Finding Aid: Sept./Oct. 1983


The complete issue

Vol. 5, No. 2
(32 pages)

Print edition: Visit our store to check availability
Digital edition: Visit to purchase
Subscribe to MI
Explore the MI Archives: Browse | Advanced search | Tutorial


Cover and Back Image
This wrap-around image that covers both front and back of the issue cover is from a New York City parade from about 1856. Two militia units are featured in the image: the Boston Light Infantry and the New York City Guard.

Editor’s Desk (p. 1)
The editor provides some amusing yet sad questions that are sometimes posed to guides at National Park Service battlefields. The editor encourages the support of programs that provide public education at parks, especially battlefield preservations.

Passing in Review (p. 2-3)
Four publications are reviewed in this issue of Military Images for the benefit of the readership. First Blood: Ft. Sumter to Bull Run is volume 2 of the Time-Life series on the Civil War, with many images provided by frequent contributors to MI. Next is Journey to Pleasant Hill: The Civil War Letters of Captain Elijah P. Petty, Walkers Texas Division, C.S.A. edited by Norman D. Brown and illustrated by John Groth. Falling in April 1864 after initially enlisting in May 1861, the letters provide insight into the experiences (mostly in camp) of an officer in the 17th Texas Infantry. Joe’s War: Memoirs of a Doughboy by Joseph N. Rizzi and edited by Richard A. Baumgartner was also reviewed, and recommended with several reservations. Finally, Grant and Lee: the Virginia Campaigns 1864-1865 by William Frassanito is given a short review, marking it as a last volume in a trilogy that is “a must for students of Civil War photography.”

Mail Call (p. 3)
A variety of letters are included in this issue, such as one letter asking for help with the identification of an item found in a late grandfather’s coin collection. Another reader was glad to see an article on a Wisconsin unit, and another subscriber muses on the reason for why more “unusual” belt plates have not been located. The editor reported that there wasn’t sufficient interest in magazine binders to merit offering them, and subscribers that live overseas or at APO/FPO addresses may get first class mail service for an additional fee.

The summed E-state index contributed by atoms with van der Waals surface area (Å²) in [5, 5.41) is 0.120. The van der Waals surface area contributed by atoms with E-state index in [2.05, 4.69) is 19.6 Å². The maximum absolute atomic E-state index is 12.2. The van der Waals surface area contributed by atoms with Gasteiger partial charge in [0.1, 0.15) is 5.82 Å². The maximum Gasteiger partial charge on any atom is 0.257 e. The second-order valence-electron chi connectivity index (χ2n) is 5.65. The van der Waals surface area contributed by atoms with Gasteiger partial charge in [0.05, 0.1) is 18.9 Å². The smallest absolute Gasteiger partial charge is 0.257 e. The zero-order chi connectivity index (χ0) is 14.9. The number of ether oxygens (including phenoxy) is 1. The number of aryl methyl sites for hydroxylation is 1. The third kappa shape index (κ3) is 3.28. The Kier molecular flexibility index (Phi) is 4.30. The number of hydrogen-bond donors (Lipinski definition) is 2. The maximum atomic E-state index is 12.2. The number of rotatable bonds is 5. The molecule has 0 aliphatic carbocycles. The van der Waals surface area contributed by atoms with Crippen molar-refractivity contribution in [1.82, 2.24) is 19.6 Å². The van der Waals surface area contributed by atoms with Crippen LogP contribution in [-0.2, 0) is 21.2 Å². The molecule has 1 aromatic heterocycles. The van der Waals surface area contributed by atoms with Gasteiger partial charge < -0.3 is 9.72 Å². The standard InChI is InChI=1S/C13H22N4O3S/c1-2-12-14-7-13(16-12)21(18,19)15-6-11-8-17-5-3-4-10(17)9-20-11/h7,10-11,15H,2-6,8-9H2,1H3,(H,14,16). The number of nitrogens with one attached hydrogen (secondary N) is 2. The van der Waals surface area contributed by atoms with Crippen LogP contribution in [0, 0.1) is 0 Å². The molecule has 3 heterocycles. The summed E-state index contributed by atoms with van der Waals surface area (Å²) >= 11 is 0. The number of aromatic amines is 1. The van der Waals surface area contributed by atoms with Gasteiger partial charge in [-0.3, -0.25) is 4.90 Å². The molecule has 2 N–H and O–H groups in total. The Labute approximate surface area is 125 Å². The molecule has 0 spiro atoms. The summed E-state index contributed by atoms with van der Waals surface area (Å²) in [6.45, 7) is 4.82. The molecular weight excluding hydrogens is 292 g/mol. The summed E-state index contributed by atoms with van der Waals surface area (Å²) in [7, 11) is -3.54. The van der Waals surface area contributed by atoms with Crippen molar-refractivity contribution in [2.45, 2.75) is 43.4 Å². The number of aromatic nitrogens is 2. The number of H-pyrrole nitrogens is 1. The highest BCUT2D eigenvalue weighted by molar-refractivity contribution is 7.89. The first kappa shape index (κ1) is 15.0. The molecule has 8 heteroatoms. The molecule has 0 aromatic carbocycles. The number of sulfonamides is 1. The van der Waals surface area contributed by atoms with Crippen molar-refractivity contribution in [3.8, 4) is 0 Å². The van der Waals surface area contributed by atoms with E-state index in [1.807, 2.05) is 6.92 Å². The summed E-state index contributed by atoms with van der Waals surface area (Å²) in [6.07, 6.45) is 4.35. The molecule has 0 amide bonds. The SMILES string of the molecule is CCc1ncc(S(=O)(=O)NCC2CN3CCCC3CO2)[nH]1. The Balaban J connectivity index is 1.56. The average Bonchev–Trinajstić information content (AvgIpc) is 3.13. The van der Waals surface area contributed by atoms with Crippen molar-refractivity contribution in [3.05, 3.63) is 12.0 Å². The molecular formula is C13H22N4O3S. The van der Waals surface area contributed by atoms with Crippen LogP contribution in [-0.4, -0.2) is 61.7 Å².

Vignette: Peter W. Ott, Veteran of Two Wars by David M. Sullivan (p. 5)
The image accompanying the article is of Peter Walter Ott before he left to fight in the Mexican War. A member of the Mounted Battalion of Louisiana Volunteers, this image is the only known published image of a member of this unit. He saw action in Mexico, arriving at Vera Cruz in August 1847, but was discharged from service due to severe dysentery in January 1848. When the Civil War came around, Ott enlisted again, enlisting in the Confederate Marine Corps in September 1863. He was aboard the C.S.S. Tennessee when it was surrendered in Mobile Bay and remained a prisoner until the end of the war, when he returned home to Biloxi, Mississippi.

Antebellum Photography, Part V: Portraits of the U.S. military before the Civil War by Michael J. Winey (pp. 6-12)
Beginning with a collection of portraits of unidentified soldiers wearing a wide variety of regular and militia uniforms, the pictorial collection of images provides a number of images of antebellum soldiers who also served with distinction in the Civil War. The author makes a point of mentioning that the images often used for Confederate generals John H. Winder and Lewis A. Armistead are actually the only known images of these men, taken during Federal service in the 1840s. Also included are “before” and “after” images of Fitzhugh Lee as a 2nd Lt. in 1856-1858 at Carlisle, Pennsylvania. After his service as a cavalry general in the Confederate Army of Northern Virginia under his uncle, Robert E. Lee, “Fitz” Lee was again in the service of the United States Army as a Major General of Volunteers during the Spanish-American War in 1898. Federal notable officers in their antebellum uniforms include John G. Barnard, General George Cadwalader in 1851 uniform, Edwin V. “Bull” Sumner, among others.

The Custer Cyclorama: A Last-Stand-in-the-Round by Brian Pohanka (pp. 14-19)
Painted in 1888-89 and displayed by the Boston Cyclorama Company, the article describes the history behind the painting along with a recent discovery of an oil on canvas painting used as a guide to the project’s artists. Instructions for connecting the images in the magazine to produce a small version are provided, as well as close-up images of some of the sections with descriptions. The article also includes two previously unpublished carte de visite images of George Armstrong Custer from during the Civil War.